Notes from Windward: #61

The Pine Grove Auction

For me, my absolute favorite rite of spring is the Fire-fighter's Benefit Auction at Pine Grove, Or., a small orchard community a few miles south of Hood River, Or. The way they support their local volunteer firefighters is by donating and auctioning off all sort of stuff on the first Saturday in March. This was my tenth year, and I wouldn't dream of missing it.

There's never any telling what sorts of things folks will drag out of their garages and barns to donate to the sale, and driving down to Pine Grove at dawn is enough to kindle memories of going down stairs early on Christmas morning.

The auctioneers start at nine in the morning, one outside selling farm equipment, construction surplus, tools, shelving, hardware, lawn equipment, etc., and another inside selling household gear. Eight hours later, the outside auctioneer ends up by selling a line of vehicles, which is where I got my 3/4 ton Chevy 4x4 truck, and Bob2 got his 1 ton Chevy flat-bed.

Part of last year's haul
I don't know when the indoor auction ends up, since they're usually still going strong when I've got our purchases paid for, loaded up and heading home around dark.

I take great comfort in the saying that "door open, and doors close," and Pine Grove is one of the times when I get an idea of what doors will be opening this year. There are lots of different things that could be done at Windward at any point in our journey, given the needed resources, and one of the key factors in the year's work plans involves the resources that turn up at Pine Grove.

Joyce displays a section of
insulated stove pipe
By way of example, we've been debating whether or not to install a wood stove in the new dining hall. We have an appropriate woodstove, but that's not where the cost is. I use a woodstove for heat in my quarters, and while the stove only cost me $40, the stove pipe cost me $280 some ten years ago.

That's a lot for stove pipe, but like one old timer told me, "That's the cheapest life insurance you'll every buy." The reason it's so expensive is that it's made from double-walled stainless steel that's filled with an asbestos substitute.

Because the stove pipe is insulated, it won't cool down the exhaust gases coming out of the stove; that's good because that keeps the draft up the pipe going, and more importantly, because the hot interior of the pipe prevents condensation of tars and unburnt residues within the stove pipe. That doesn't mean that you don't have to periodically have the stove pipe cleaned with a chimney brush, but it does go a long way towards keeping it clean and reducing the chance of a chimney fire.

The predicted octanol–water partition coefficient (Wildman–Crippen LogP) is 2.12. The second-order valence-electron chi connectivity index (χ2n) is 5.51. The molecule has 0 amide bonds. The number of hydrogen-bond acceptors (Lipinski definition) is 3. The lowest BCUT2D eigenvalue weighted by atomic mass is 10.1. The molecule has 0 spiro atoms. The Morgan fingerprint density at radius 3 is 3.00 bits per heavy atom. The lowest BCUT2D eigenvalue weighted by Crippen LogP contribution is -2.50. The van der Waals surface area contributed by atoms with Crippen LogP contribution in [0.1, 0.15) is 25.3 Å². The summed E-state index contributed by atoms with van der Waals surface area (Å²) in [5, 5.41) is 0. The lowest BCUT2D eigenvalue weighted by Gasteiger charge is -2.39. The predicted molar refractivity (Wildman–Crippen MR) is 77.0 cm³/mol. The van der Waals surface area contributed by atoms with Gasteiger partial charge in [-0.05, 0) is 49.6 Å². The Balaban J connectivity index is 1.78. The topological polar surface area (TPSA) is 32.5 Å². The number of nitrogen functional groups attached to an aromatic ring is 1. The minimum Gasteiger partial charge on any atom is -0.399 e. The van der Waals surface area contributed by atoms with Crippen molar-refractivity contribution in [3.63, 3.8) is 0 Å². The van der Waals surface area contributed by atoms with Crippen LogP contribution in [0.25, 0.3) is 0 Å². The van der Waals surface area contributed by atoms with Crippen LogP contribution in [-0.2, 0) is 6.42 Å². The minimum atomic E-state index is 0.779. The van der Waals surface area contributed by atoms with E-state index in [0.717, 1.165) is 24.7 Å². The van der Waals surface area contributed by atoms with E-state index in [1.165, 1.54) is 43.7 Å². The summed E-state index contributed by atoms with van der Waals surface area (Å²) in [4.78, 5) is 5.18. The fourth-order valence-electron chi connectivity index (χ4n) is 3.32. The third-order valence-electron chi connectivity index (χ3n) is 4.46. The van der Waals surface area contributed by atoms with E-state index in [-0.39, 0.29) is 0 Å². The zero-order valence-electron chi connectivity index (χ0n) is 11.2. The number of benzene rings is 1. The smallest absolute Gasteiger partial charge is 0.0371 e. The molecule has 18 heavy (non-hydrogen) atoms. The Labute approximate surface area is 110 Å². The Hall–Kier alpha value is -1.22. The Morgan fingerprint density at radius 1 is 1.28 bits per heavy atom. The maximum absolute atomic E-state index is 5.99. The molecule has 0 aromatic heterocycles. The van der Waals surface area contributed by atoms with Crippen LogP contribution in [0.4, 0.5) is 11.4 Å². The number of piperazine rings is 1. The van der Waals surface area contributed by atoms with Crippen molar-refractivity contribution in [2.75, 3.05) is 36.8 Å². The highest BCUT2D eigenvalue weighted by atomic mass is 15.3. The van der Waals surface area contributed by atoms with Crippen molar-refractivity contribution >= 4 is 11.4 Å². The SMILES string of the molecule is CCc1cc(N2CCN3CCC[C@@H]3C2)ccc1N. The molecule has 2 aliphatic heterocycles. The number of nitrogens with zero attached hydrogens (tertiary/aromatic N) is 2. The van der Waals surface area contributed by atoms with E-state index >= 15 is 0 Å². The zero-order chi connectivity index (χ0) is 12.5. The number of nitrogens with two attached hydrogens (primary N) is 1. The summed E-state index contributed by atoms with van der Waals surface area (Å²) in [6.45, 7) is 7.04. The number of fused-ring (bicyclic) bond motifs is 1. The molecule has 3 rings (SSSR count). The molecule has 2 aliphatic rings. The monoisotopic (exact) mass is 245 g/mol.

Please believe me that there are few things scarier than a chimney fire.

The upshot is that UL listed high-tech stovepipes aren't cheap. I was able to pick up three brand new sections at Pine Grove for $27.50 which turns out to be almost exactly ten cents on the dollar compared with what they run new. That nine feet of stovepipe is enough to make the passage through kitchen ceiling and the roof. We'll still need to purchase a special filling for going through the roof, but picking up these pieces puts us a couple hundred dollars ahead on that project.

Another personally exciting acquisition was two 3'x6' sheets of glass for a dollar. The roof on the dining hall was designed to be the correct angle for absorbing solar radiation in the spring and fall. The goal is to make the roof an active energy collector, without having to mount panels at an offset to the roof.

I'm sure you've seen solar panels that have been mounted on existing roofs. They usually look like awkward after-thoughts. It's much better, from at least an aesthetic sense, to incorporate them into the design and angle of the roof since one of the hallmarks of good design is that it's both efficient and elegant.

They're also a lot less likely to cause a leak over time, a major concern anytime you bolt anything onto a roof. A panel that's flat to the roof isn't going to be rocked by the wind, and anything that rocks back and forth is going to leak.

Anyway, the glass sheets will be used to create a 6'x6' solar heater for the kitchen. When the sun is shining, the air inside the solar collection box will become warmer than the air in the kitchen, and a small fan powered by a small solar panel will move air from the kitchen, through the collector and on to the back of the room.